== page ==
Bolivia's former president Evo Morales assists Sen. Bernie Sanders at the Vatican in April 2016. (CNS photo/Paul Haring)

On the February 9 Meet The Press, Chuck Todd told Bernie Sanders: “You stood behind Evo Morales when he clearly went, you know...” Had he finished that sentence, it might have been with the word “tyrannical.” Todd added that the former Bolivian president and leader of the Movement for Socialism (MAS) party “tried to violate his country’s constitution.” The implication was clear: Sanders had defended a left-wing dictator, and many voters wouldn’t like it.

Yet the story of Morales’s presidency and downfall is more complicated than Todd suggested. On November 11, 2019, Morales resigned from the presidency under pressure from the Bolivian military. His victory in the October 20 elections had been thrown into question by accusations of fraud. After the country’s Electoral Court refused to update results for twenty-four hours before declaring Morales the winner, the Organization of American States declined to recognize the election results. It then launched an investigation that ultimately claimed to have uncovered various irregularities, including the falsification of signatures and the redirecting of voter data onto hidden servers. (Some activists dispute the OAS findings.)

Even though Morales called for new elections—and even though his term of office was not scheduled to end until January—anti-Morales protesters flooded city streets and several people died in the ensuing violence. Eventually police forces joined the protestors, congregating outside the presidential palace in La Paz. Morales fled to Mexico, and on November 12, Jeanine Áñez, a right-wing Morales rival, was sworn in as interim president. New elections are now scheduled for May.

Morales avoided the excesses of other Latin American socialist experiments.

Sanders’s initial statements focused on Morales’s ouster. On November 11, Sanders tweeted: “I am very concerned about what appears to be a coup in Bolivia, where the military, after weeks of political unrest, intervened to remove President Evo Morales. The U.S. must call for an end to violence and support Bolivia’s democratic institutions.” (He repeated these sentiments on November 18.) To date, Sanders is the only presidential candidate to use the word coup to describe what happened on November 11—the same word used by Morales.

But Sanders has also praised Morales’s policies. During the presidential debate hosted by Univision, host Jorge Ramos suggested that many believe Morales was becoming a dictator, and that his removal was therefore justified. “I don’t agree with that assertion,” Sanders responded. “I think Morales did a very good job in alleviating poverty and giving the indigenous people of Bolivia a voice that they never had before.”

Sanders was right: Morales’s tenure has brought economic prosperity to Bolivia and was a boon for its indigenous people. Between 2006 to 2018, extreme poverty in Bolivia dropped from 38 percent to 17 percent. Morales also engaged in land redistribution—a signature policy of the Latin American left that addresses a longstanding source of inequality. A new constitution, promoted by Morales and ratified in 2009, grants greater autonomy to Bolivia’s indigenous communities. (Morales hails from the Aymara, an Andean pre-Columbian nation.) Morales avoided the excesses of other Latin American socialist experiments. He nationalized the oil and gas industries and renegotiated contracts with foreign conglomerates, but kept most other sectors private and avoided reckless overspending. He used the revenue from oil—buoyed by the 2000s commodities boom—to pay for schools and other infrastructure.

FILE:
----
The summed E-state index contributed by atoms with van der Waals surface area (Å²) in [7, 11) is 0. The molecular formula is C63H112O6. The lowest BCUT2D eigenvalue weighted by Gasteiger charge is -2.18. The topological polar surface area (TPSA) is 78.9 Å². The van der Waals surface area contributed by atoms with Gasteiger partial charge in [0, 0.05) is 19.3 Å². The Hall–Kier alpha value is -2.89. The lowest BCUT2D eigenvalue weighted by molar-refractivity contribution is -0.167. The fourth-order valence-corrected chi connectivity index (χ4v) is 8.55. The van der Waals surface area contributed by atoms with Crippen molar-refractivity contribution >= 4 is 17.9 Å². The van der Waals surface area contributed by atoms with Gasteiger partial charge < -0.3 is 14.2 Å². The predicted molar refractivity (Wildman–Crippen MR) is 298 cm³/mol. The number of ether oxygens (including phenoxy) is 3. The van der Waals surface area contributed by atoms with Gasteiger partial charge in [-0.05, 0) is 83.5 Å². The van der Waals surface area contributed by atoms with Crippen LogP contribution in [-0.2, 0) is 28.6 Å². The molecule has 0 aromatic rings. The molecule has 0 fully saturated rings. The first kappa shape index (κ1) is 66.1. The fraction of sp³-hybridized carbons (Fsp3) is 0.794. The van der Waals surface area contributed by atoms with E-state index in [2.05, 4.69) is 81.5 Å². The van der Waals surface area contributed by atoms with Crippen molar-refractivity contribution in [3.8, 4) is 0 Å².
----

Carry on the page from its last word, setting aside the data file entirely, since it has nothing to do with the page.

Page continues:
Morales has his critics, including indigenous activists who feel he sided with the fossil-fuel industry at the expense of the environment and those who think his government threatened free speech by denying media licensing. Yet the true cause of Morales’s downfall was continuismo, a perennial temptation for Latin American presidents both left and right. This term refers to the tendency among Latin American leaders to push against term limits.

Presidential term limits are a sensitive issue in Latin America. Especially after the democratic wave of the late 1980s and early 1990s, many Latin American countries decided that the best way to prevent new dictatorships from forming was to establish firm legal restrictions on reelection. Anytime a president tries to undo these restrictions, he or she is bound to be met with public protest (e.g., Paraguay in 2017). Bolivia’s 2009 constitution—championed by Morales—prohibits a president from running for a third term. Under the 2005 constitution, Morales won by a landslide; under the 2009 constitution, he was able to run for two more terms. In 2016, he lost a referendum that would have done away with term limits; he contested the results in the Supreme Court, which overturned the constitution and the referendum, and allowed Morales to run for office indefinitely.

In short, Sanders did not defend a dictator: he defended a successful leader who shares his socialist vision but lacked sufficient respect for democratic norms. Yet the circumstances of his forced resignation suggest that Morales is not the only one in Bolivia guilty of this lack of respect.

Santiago Ramos is the John Garvey Writing Fellow at Commonweal.

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